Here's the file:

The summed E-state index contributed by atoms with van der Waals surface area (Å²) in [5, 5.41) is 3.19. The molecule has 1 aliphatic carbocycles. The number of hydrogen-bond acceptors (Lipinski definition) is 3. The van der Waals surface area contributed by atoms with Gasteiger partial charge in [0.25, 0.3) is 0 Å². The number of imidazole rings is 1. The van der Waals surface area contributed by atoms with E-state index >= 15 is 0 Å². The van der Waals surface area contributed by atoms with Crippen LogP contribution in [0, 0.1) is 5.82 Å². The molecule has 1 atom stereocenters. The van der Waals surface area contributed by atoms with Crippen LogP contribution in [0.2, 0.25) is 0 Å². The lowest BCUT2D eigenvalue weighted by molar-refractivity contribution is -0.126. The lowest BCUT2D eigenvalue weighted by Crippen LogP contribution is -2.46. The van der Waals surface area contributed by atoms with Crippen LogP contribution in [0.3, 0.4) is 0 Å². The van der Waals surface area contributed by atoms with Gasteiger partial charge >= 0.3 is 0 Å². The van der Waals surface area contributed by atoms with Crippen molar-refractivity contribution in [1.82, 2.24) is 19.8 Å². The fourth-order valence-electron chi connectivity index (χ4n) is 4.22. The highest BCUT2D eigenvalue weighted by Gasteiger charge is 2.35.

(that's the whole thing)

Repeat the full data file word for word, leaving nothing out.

The summed E-state index contributed by atoms with van der Waals surface area (Å²) in [5, 5.41) is 3.19. The molecule has 1 aliphatic carbocycles. The number of hydrogen-bond acceptors (Lipinski definition) is 3. The van der Waals surface area contributed by atoms with Gasteiger partial charge in [0.25, 0.3) is 0 Å². The number of imidazole rings is 1. The van der Waals surface area contributed by atoms with E-state index >= 15 is 0 Å². The van der Waals surface area contributed by atoms with Crippen LogP contribution in [0, 0.1) is 5.82 Å². The molecule has 1 atom stereocenters. The van der Waals surface area contributed by atoms with Crippen LogP contribution in [0.2, 0.25) is 0 Å². The lowest BCUT2D eigenvalue weighted by molar-refractivity contribution is -0.126. The lowest BCUT2D eigenvalue weighted by Crippen LogP contribution is -2.46. The van der Waals surface area contributed by atoms with Crippen LogP contribution in [0.3, 0.4) is 0 Å². The van der Waals surface area contributed by atoms with Gasteiger partial charge >= 0.3 is 0 Å². The van der Waals surface area contributed by atoms with Crippen molar-refractivity contribution in [1.82, 2.24) is 19.8 Å². The fourth-order valence-electron chi connectivity index (χ4n) is 4.22. The highest BCUT2D eigenvalue weighted by Gasteiger charge is 2.35.